Sean Sparling writes in CPM Magazine

Sean Sparling writes in CPM Magazine "Good advice makes effective IPM"

20 May 2021

When I joined the advice industry in 1989, most advice came from distribution agronomists. Currently, however, commercially independent advisers are used on over 2.2 million of the 4.7 million arable UK hectares. Though advice sources alter, good advice remains the key to sustainable food production.

Things have changed since 1989 – back then, there were 140 intervention stores housing 355,000t wheat, 689,000t barley, 18,000t butter and 29,000t beef. It was another market into which producers could sell, covering consumers should the unforeseen happen. Today, stocks are measured in days not months

In 1989, we still had stubble burning and no resistant blackgrass or weeds. My grandfather used to say, “fire kills the seeds so we don’t have to”. Within a few years of the burning ban, we realised how vital such cultural methods were, as reliance turned to chemistry.

In 1989, pest control was simpler, with insects, weeds and diseases outfoxed by constantly emerging new chemistry. But even in 1989, when every problem seemingly had a solution in a can, we knew that Nature wouldn’t capitulate for ever. I recall many discussions concluding that our then overreliance on chemistry would come back to haunt us. The problem was precisely that – there truly was a can for everything, so the need to apply knowledge and skill in the field wasn’t essential.

But IPM has always been a mindset, not just a convenient marketing tool, and when used correctly, it ensures our transparency and the protection of our whole farmed environment.

The independent sector has only ever sold advice. For four decades we’ve been utilising the resources from our extensive AICC trials and our accrued wealth of combined expertise of routinely working within IPM protocols. All advisers who’ve embraced IPM so fully now have a clear advantage, because to be considered valuable as a crop consultant today, one has to be technically sound but equally knowledgeable about crop and environmental protection. Most importantly, we must be conscious of beneficial creatures and pollinators and of our collective impact upon their existence, recognising how valuable and vital they are as our partners in any future successes.

Adaptability is prerequisite for future agronomists. We’re now losing tools we’ve used safely for years. Until ten years ago, we only lost ai's when more efficient, safer or less persistent compounds appeared – our regulatory system ensured that happened. But latterly fungicides, herbicides, seed treatments and insecticides have been outlawed through political interference, social misinformation, prohibitive reregistration costs, obsolescence or resistance. Rising political interference and coordinated activism through social media sees NGOs jostle to shape domestic policy. Consequently, food production is ignorantly criticised and shamefully undervalued – it’s a cynical narrative that impressionable consumers are being fed, and if not addressed it’ll be too late.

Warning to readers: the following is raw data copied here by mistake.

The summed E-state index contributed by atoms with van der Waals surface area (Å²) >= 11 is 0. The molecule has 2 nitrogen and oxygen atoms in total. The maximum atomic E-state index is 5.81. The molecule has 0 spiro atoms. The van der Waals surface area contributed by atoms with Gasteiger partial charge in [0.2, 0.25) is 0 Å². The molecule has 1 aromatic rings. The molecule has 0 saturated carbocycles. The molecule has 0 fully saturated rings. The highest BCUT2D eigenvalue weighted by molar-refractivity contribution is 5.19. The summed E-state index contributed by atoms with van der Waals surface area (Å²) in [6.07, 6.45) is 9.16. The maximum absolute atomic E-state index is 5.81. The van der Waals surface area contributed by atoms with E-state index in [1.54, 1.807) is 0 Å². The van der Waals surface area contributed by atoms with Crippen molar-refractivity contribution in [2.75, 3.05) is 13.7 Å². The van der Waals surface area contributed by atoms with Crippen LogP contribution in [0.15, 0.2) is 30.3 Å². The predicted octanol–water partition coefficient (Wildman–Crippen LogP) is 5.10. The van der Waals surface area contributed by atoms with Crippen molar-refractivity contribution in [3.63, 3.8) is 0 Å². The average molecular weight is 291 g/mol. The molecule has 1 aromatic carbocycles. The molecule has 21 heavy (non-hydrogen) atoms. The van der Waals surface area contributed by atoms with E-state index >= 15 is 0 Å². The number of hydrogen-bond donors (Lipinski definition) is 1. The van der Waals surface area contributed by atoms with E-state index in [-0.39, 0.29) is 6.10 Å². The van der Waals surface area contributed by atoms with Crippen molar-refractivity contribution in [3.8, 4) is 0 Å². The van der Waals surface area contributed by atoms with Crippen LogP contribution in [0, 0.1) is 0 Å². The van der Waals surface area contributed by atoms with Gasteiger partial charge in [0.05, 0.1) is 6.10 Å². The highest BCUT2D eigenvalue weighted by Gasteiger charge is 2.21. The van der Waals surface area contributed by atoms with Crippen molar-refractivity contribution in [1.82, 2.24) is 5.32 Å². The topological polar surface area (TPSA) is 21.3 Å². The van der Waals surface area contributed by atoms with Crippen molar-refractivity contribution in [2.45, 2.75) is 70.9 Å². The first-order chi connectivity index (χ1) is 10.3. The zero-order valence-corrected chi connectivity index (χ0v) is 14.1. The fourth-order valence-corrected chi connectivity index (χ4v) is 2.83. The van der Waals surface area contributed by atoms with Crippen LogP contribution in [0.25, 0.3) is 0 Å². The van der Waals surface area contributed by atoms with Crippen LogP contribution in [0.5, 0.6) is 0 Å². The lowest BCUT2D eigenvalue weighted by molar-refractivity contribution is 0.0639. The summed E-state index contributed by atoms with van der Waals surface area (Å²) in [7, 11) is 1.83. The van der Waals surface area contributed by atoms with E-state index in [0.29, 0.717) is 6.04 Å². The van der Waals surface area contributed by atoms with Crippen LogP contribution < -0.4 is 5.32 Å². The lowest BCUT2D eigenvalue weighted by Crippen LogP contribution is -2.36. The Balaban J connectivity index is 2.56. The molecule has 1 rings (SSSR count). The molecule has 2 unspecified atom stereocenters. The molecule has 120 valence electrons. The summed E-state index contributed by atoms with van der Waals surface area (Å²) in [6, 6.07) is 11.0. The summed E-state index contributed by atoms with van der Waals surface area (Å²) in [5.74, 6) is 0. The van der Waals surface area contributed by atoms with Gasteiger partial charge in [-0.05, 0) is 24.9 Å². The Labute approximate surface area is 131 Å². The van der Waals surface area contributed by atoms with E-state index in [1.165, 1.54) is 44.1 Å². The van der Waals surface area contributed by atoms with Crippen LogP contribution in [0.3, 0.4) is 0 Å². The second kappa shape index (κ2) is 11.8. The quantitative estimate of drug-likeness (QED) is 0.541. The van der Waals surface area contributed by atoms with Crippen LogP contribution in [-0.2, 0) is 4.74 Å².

Thanks to the dedication, vision and creativity of R&D partners, we have sublime new chemistry too, but to protect these new molecules we must respect them. Our skill is therefore best implemented by knowing when not to spray, what not to spray and having the courage to make those decisions – conscience again becomes a crucial asset. As gene editing, plant breeding and access to emerging technologies increase, so our advisory role will again change.

The importance of applying our knowledge; using PPPs as the last option not the first; embracing IPM for the good of our soil wildlife and wider environment; trusting IPM for pest control by routinely identifying predators as readily as pests to manage those IPM systems holistically. These aspects are our present and our future.

IPM is already indispensable through necessity and governs every decision I make, but IPM only works if those cans are a part of the solution and by accepting that the solution isn’t just in the cans.

Advisers will spend more time on their hands and knees placing as much importance on the smaller picture as the bigger one. In these complicated times, taking the decision not to spray may prove far more of a challenge for some than others, but understanding what won’t compromise our crops means future advisers are likely to make decisions more subjectively and be more open to alternatives but must have more courage in their convictions. That trust in our abilities and our expertise means that good advisers will never become obsolete.

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